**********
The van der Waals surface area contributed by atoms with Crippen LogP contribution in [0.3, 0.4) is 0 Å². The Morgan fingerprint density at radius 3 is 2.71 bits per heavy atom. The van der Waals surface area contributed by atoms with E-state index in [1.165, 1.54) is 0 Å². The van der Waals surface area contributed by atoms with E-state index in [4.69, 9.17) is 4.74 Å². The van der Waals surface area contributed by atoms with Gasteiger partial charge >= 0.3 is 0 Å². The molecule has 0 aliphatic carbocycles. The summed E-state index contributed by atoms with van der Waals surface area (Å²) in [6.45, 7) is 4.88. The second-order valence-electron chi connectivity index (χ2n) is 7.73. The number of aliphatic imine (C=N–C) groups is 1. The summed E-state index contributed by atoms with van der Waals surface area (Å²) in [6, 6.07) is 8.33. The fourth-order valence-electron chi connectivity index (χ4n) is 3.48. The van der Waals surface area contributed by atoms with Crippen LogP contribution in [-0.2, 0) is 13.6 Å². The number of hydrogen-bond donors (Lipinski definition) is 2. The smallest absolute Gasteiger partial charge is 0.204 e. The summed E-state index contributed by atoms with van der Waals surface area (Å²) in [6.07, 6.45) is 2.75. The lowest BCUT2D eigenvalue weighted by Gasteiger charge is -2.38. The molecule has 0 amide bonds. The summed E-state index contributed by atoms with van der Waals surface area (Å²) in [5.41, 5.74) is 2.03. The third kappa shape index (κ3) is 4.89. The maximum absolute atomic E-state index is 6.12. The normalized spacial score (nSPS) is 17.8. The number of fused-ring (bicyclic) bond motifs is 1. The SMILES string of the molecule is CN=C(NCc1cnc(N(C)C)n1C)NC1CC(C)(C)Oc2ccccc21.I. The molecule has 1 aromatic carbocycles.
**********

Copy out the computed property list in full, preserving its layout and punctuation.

The van der Waals surface area contributed by atoms with Crippen LogP contribution in [0.3, 0.4) is 0 Å². The Morgan fingerprint density at radius 3 is 2.71 bits per heavy atom. The van der Waals surface area contributed by atoms with E-state index in [1.165, 1.54) is 0 Å². The van der Waals surface area contributed by atoms with E-state index in [4.69, 9.17) is 4.74 Å². The van der Waals surface area contributed by atoms with Gasteiger partial charge >= 0.3 is 0 Å². The molecule has 0 aliphatic carbocycles. The summed E-state index contributed by atoms with van der Waals surface area (Å²) in [6.45, 7) is 4.88. The second-order valence-electron chi connectivity index (χ2n) is 7.73. The number of aliphatic imine (C=N–C) groups is 1. The summed E-state index contributed by atoms with van der Waals surface area (Å²) in [6, 6.07) is 8.33. The fourth-order valence-electron chi connectivity index (χ4n) is 3.48. The van der Waals surface area contributed by atoms with Crippen LogP contribution in [-0.2, 0) is 13.6 Å². The number of hydrogen-bond donors (Lipinski definition) is 2. The smallest absolute Gasteiger partial charge is 0.204 e. The summed E-state index contributed by atoms with van der Waals surface area (Å²) in [6.07, 6.45) is 2.75. The lowest BCUT2D eigenvalue weighted by Gasteiger charge is -2.38. The molecule has 0 amide bonds. The summed E-state index contributed by atoms with van der Waals surface area (Å²) in [5.41, 5.74) is 2.03. The third kappa shape index (κ3) is 4.89. The maximum absolute atomic E-state index is 6.12. The normalized spacial score (nSPS) is 17.8. The number of fused-ring (bicyclic) bond motifs is 1. The SMILES string of the molecule is CN=C(NCc1cnc(N(C)C)n1C)NC1CC(C)(C)Oc2ccccc21.I. The molecule has 1 aromatic carbocycles.